Friday, April 24, 2020

The Bone Labyrinth by James Rollins

A strange subterranean cave in Croatia is discovered full of ancient hominin artifacts- ones that seem way too advanced for the time. However, before archaeologists can examine the site, they are attacked by Chinese operatives who seem to want to destroy the area. On the other side of the world, a primate research center is massacred and its main subject, a gorilla hybrid called Baako, is kidnapped. Sigma Force commander Gray Pierce is called in, and the chase is on to find out the true meaning around this attack- a chase that leads him around the world, learning secrets about Atlantis, human intelligence, and the ingenuity of our ancestors.

I enjoyed reading The Bone Labyrinth, as it talked about many interesting ideas and addressed some current issues in the world right now. Its discussion on eugenics, animal testing, and God was interesting to read. However, it seemed pretty lackluster- which isn't surprising, as James Rollins and other authors like him (Clive Cussler and Dan Brown) have cool ideas, but terrible writing. To be fair, it still drew me in and it was a great adventure story to read. Fans of Clive Cussler/Dan Brown's writing style would probably enjoy this. People who want a book that will entertain them but not challenge them in any way would like this book as well. I would recommend reading this if you enjoy action and conspiracy and want to pass the time. 

Reviewed by NK, Grade 10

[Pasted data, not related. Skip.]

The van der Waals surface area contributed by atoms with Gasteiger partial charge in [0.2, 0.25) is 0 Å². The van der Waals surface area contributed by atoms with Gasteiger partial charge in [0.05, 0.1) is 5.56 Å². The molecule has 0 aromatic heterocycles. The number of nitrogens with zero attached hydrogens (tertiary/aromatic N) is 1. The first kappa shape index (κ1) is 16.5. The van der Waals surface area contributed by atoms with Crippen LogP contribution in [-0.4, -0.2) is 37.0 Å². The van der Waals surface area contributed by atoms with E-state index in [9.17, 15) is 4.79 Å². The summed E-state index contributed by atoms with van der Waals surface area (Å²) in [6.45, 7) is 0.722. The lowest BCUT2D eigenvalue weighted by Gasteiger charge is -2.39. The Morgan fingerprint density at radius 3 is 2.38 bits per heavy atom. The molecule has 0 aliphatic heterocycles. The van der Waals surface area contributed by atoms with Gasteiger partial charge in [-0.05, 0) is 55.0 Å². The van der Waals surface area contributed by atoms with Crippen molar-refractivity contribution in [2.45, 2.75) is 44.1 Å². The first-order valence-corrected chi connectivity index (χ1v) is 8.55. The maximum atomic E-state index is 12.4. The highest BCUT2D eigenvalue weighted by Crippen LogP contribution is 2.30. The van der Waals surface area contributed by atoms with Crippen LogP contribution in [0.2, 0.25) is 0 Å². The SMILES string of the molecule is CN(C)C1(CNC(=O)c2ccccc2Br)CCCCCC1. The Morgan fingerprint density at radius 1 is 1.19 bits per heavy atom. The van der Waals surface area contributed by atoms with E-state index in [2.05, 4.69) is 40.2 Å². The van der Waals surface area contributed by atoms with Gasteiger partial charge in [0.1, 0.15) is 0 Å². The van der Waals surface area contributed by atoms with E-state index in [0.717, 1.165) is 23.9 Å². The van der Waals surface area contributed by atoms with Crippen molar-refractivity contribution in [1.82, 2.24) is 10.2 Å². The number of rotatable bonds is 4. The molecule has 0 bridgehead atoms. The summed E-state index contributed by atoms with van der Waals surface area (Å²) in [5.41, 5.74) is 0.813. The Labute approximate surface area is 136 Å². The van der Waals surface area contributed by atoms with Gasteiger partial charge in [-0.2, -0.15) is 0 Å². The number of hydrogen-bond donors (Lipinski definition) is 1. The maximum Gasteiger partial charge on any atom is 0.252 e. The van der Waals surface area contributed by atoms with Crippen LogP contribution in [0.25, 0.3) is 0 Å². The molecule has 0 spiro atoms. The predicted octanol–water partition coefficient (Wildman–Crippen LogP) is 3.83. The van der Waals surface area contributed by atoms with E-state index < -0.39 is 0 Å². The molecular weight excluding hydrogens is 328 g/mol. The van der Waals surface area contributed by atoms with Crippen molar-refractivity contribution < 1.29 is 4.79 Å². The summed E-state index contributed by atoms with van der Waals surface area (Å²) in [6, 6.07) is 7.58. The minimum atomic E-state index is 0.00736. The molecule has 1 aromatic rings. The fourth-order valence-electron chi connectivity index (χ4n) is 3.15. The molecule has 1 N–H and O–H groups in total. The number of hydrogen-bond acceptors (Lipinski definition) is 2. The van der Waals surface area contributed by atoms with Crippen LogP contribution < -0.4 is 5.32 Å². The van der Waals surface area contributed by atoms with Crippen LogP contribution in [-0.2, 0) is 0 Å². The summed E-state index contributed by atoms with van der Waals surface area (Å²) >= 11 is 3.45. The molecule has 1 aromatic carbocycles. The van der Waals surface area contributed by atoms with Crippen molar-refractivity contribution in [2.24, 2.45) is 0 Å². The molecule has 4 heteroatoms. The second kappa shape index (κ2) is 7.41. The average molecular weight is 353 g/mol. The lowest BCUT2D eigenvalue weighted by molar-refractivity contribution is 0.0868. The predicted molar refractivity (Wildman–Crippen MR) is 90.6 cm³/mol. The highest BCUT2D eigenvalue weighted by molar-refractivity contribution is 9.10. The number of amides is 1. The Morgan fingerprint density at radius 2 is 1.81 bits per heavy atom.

Montrose Library

Monday, April 20, 2020

Angels & Demons by Dan Brown

Director of the nuclear research facility, Conseil Européen pour la Recherche Nucléaire (CERN), Maximillian Kohler finds physicist Leonardo Vetra, who was also an ordained preist, murdered in his own living quarters with an anagram of the word Illuminati stamped on his chest. He calls for Harvard professor of symbology Robert Langdon, who arrives after a flight from Massachusetts and confirms that the seal is real. Vetra’s daughter, Vittoria, arrives soon after, and Kohler tells her of her father’s death. She finds her father’s eye missing, and Kohler informs them that the murderer has stolen a canister of antimatter from the research facility, desecrating Dr. Vetra’s body in the process to gain biometric access to the underground laboratory where the antimatter was stored. The canister had been placed somewhere in the Vatican, where the pope has recently died. It has a 24-hour battery that keeps the antimatter suspended in a vacuum. When the battery runs out of charge and the antimatter comes into contact with any matter it will create an explosion that will destroy the Vatican. Langdon and Vittoria make their way to the Vatican, where they hope to find the canister before the 24-hour timer runs out. However, they find that the four preferiti, the Cardinals that are the prime candidates to be the next pope, are missing. Langdon, Vittoria, Carlo Ventresca, Camerlengo of the Holy Roman Empire, Commander Olivetti of the Swiss Guard, and the Swiss Guard itself embark on a search for the four cardinals, in the hopes that it will lead them to find the antimatter and save the Vatican.

I enjoyed reading this novel very much. It was very interesting how the author, Dan Brown, mixed science with all the symbolism that is present as well. The mixing of these two was flawless in comparison to other novels I have read, that have not bridged as well and favored one aspect more than the other. Brown also kept a grand sense of realism for a story that involves such scenarios that seem less plausible than not. It was so well executed that throughout most of the novel, it seemed like all these scenarios were real. The novel did not seem so much as a novel, but more as a memoir or someone’s retelling of an adventure. All of this combined to create a book that always kept me entertained and wanting to read more.

Reviewed by Markus Leonardo, Grade 9
Chevy Chase Library